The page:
When i was nine, I was as insouciant a saucy wench as you can imagine. I had no idea I was a child – I almost never thought of myself as any age at all. This was mostly due to the fact that I was home schooled and had little contact that year with any other child but my sister. Actually, I was in my twenties before I realized that I was young, so perhaps it had nothing to do with being home schooled. But I digress – and I will probably do so frequently, so please bear with me. 
As I was saying, when I was nine we lived far out on a dirt driveway in the Willamette Valley of Oregon, where they raise grass seed for all you compulsive lawn-keeping types. Great, waving fields of grass, let go until they come to ripeness, then harvested for seed. 
We lived on a leased acre of land bordered on two sides by great, rampant hedges of blackberry vines, too thick for anything but a mouse to squeeze through. There was a small gap in the hedge near our mobile home, where you could walk through into what had once been either a road or a railway bed, and if you took a left turn and went off down it at an angle away from the house, you would come to the railroad itself, and at 8:30 every night, and 11 in the morning, a freight train would rumble its way past our house.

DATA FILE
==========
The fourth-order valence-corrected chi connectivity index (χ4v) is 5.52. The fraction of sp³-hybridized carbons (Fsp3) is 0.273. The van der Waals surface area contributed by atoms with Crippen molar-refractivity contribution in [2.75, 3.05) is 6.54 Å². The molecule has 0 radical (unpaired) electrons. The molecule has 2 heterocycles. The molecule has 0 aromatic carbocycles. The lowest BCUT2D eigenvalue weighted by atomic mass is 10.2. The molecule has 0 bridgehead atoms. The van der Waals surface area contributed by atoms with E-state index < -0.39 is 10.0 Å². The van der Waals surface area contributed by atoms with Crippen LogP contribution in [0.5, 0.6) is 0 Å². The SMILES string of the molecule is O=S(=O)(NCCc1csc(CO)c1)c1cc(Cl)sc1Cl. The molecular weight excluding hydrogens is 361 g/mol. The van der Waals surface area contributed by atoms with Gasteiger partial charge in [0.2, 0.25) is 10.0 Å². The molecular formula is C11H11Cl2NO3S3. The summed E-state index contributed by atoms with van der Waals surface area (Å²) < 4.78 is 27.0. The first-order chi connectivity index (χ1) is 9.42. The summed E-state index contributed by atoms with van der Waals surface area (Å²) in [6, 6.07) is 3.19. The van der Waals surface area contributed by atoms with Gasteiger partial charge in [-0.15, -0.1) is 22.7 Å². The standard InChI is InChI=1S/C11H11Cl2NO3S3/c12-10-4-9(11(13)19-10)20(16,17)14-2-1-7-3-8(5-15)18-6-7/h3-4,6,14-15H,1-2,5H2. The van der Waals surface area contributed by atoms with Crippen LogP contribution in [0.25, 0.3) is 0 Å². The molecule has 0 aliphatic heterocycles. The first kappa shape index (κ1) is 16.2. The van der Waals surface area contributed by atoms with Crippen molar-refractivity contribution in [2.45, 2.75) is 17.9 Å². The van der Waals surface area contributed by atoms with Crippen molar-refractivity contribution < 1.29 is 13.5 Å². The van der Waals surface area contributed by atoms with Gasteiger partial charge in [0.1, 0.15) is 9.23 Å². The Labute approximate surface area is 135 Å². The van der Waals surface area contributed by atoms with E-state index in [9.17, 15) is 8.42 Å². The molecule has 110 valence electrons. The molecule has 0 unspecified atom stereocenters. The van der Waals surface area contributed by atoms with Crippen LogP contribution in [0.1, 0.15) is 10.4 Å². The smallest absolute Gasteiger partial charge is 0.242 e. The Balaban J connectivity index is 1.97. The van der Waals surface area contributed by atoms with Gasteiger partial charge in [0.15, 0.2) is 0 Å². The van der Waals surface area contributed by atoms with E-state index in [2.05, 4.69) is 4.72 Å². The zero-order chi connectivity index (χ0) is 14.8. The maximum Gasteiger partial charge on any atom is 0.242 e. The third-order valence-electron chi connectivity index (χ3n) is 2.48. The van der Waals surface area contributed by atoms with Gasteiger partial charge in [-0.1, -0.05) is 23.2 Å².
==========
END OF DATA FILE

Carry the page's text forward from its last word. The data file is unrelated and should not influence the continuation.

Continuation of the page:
On the other sides, the house was open to the great grass fields, stretching off to the highway on one side, to the distant tree-lined river on the other, and the woods bordering the wildlife sanctuary on the other. From the beginning it was the sanctuary that drew me. It had been, once upon a distant time, homesteads, and there were still thickly scattered the fruit trees and flowers that bore evidence to those intrepid people. More recently (although still forty years in the past) it had been a military training camp, so across the land were neatly laid a pattern of straight, paved roads, and a man-made lake. Also there were foundations for the long gone Quonset huts that I think must have been there, and one open basement to some grander building.
This was my playground. I was out there all the time in the spring, summer, and fall. The weather was mild enough, I had not yet heard of giardia, so I drank the clear stream water with impunity, and I ate whatever I could find, for already I knew what was good, and what was not, thanks to the tutelage of my Grandmother Kemnow and Euell Gibbons. There were cherries, in the spring, lovely yellow Queen Anne’s first, and later, dark almost black Bings. Also, in the spring, the whole place blossomed with daffodils and narcissi of every descriptions, naturalized for who knew how many years. 
I loved the beauty of it, and the freedom to roam without fear of meeting people, companioned by my dog, and sometimes a baby goat. Later, when it was summer, my sister would come with me on occasion, but she was not as happy as I to be entirely away from people, and although we had many adventures together, the sanctuary was my domain.